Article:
Four Florida men are facing federal charges for allegedly refusing a court order to stop selling a toxic bleach solution called “Miracle Mineral Solution,” or MMS, as a drinkable preventative, treatment and cure for COVID-19.
Mark Grenon, 62, and his sons Jonathan Grenon, 34, Jordan Grenon, 26, and Joseph Grenon, 32, all of Bradenton, were charged Wednesday in Miami with conspiracy and criminal contempt in the manufacture and sale of a mixture that prosecutors said has been linked to illnesses and death.
The Grenons’ company, the Genesis II Church of Health and Healing, was raided by multiple agencies executing search warrants on Wednesday, local station WWSB reported.
The company brands itself as a church, but it said on its website that it is not religious. The name was instead selected to avoid government regulation, prosecutors said. Federal authorities also quoted Mark Grenon as saying that Genesis “has nothing to do with religion” and that the company’s name was a ploy to “legalize the use of MMS” and to avoid going to jail.
A judge ordered that chemicals recovered in the raid, which were being used to produce the solution, be destroyed and that the suspects contact people who purchased it to offer them a refund, according to an order of permanent injunction filed against the family and company Tuesday.
The father-and-sons team allegedly marketed the solution, which is a combination of sodium chlorite and water, as a miracle cure not just for the coronavirus but also for dozens of other serious diseases and conditions, including cancer, Alzheimer’s disease, autism, multiple sclerosis, HIV and AIDS, prosecutors said.
“The Grenons allegedly directed their customers to ingest MMS orally, which causes the solution to become chlorine dioxide, a powerful bleach, typically used for industrial water treatment or bleaching textiles, pulp and paper,” prosecutors said.
Drinking the chemical mix is the same as drinking bleach, which can cause severe vomiting, diarrhea and life-threatening low blood pressure, the Food and Drug Administration warned.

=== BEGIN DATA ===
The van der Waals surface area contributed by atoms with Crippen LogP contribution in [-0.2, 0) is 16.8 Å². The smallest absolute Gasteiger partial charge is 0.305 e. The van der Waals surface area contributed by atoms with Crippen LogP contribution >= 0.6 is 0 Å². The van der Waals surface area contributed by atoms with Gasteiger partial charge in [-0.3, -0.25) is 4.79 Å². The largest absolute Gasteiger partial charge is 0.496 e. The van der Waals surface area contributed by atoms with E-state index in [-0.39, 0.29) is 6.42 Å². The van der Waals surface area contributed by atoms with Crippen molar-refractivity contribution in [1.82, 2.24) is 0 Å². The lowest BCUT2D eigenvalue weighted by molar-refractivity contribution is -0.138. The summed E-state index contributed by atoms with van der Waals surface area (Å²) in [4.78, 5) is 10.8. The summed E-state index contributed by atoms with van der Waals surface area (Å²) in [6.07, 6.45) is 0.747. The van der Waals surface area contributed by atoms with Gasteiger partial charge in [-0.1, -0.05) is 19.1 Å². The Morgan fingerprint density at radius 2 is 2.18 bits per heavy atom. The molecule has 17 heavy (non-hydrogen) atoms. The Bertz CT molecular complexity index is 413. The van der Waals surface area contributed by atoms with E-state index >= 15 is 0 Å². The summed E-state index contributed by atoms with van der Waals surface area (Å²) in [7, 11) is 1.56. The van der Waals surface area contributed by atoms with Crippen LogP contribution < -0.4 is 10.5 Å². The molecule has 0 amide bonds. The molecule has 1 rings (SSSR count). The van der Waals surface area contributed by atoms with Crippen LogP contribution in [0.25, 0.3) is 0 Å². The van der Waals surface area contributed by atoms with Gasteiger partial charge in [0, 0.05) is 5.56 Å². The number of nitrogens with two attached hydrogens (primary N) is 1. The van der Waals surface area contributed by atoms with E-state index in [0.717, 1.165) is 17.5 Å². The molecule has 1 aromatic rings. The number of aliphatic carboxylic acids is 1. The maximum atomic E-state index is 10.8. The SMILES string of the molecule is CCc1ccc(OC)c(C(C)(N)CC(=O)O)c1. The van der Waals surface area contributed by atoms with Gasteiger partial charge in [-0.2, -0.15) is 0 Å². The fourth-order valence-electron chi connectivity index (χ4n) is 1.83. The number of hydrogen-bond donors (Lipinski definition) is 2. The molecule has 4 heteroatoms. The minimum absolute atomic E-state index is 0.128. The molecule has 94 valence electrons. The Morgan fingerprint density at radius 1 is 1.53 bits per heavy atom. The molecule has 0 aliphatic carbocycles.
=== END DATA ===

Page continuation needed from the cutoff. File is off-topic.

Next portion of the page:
President Donald Trump in April famously suggested falsely that injecting oneself with disinfectant might cure the coronavirus. He later claimed this was a joke. But his comments prompted health officials and the makers of Clorox and Lysol to issue a series of warnings against ingesting bleach.
In the case of MMS, prosecutors said that the FDA “has received reports of people requiring hospitalisations, developing life-threatening conditions and dying after drinking MMS.”
The Grenons were ordered by a federal judge back in April to stop selling the mixture. Prosecutors at the time argued that any medicinal claims about MMS are “unsupported by any well-controlled clinical studies or other credible scientific substantiation.” The Grenons told the judge shortly after the ruling that they would not comply with the court order. They also threatened violence in letters sent to the judge, prosecutors said.
There is currently no vaccine for the coronavirus, nor are there drugs licensed for the treatment or prevention of it. That hasn’t stopped celebrities and businesses from trying to take advantage of consumers’ fears by peddling fake drugs and products.
Conspiracy theorist and radio host Alex Jones and televangelist Jim Bakker have been threatened with legal action over their promotion of products containing silver that they falsely say can kill the virus.
Trump also briefly touted the malaria drug hydroxychloroquine as a potential “game changer” in the fight against the coronavirus. The FDA subsequently deemed it risky and likely infective for treatment of the virus.